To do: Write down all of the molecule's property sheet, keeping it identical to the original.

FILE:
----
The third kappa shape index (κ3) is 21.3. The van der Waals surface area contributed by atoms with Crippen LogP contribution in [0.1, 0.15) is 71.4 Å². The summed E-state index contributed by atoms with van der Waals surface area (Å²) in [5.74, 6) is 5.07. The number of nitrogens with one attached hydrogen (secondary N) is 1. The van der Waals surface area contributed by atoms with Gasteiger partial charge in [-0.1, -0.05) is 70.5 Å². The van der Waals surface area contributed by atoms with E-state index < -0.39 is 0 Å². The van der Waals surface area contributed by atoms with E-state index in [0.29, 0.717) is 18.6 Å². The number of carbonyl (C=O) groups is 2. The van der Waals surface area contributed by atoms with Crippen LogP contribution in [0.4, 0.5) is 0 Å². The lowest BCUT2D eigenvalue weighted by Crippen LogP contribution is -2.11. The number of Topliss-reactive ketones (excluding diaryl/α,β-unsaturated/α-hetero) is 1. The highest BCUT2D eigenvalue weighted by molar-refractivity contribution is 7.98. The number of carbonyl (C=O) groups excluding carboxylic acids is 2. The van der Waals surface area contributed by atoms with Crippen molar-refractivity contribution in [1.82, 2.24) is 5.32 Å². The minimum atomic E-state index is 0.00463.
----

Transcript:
The third kappa shape index (κ3) is 21.3. The van der Waals surface area contributed by atoms with Crippen LogP contribution in [0.1, 0.15) is 71.4 Å². The summed E-state index contributed by atoms with van der Waals surface area (Å²) in [5.74, 6) is 5.07. The number of nitrogens with one attached hydrogen (secondary N) is 1. The van der Waals surface area contributed by atoms with Gasteiger partial charge in [-0.1, -0.05) is 70.5 Å². The van der Waals surface area contributed by atoms with E-state index < -0.39 is 0 Å². The van der Waals surface area contributed by atoms with E-state index in [0.29, 0.717) is 18.6 Å². The number of carbonyl (C=O) groups is 2. The van der Waals surface area contributed by atoms with Crippen LogP contribution in [0.4, 0.5) is 0 Å². The lowest BCUT2D eigenvalue weighted by Crippen LogP contribution is -2.11. The number of Topliss-reactive ketones (excluding diaryl/α,β-unsaturated/α-hetero) is 1. The highest BCUT2D eigenvalue weighted by molar-refractivity contribution is 7.98. The number of carbonyl (C=O) groups excluding carboxylic acids is 2. The van der Waals surface area contributed by atoms with Crippen molar-refractivity contribution in [1.82, 2.24) is 5.32 Å². The minimum atomic E-state index is 0.00463.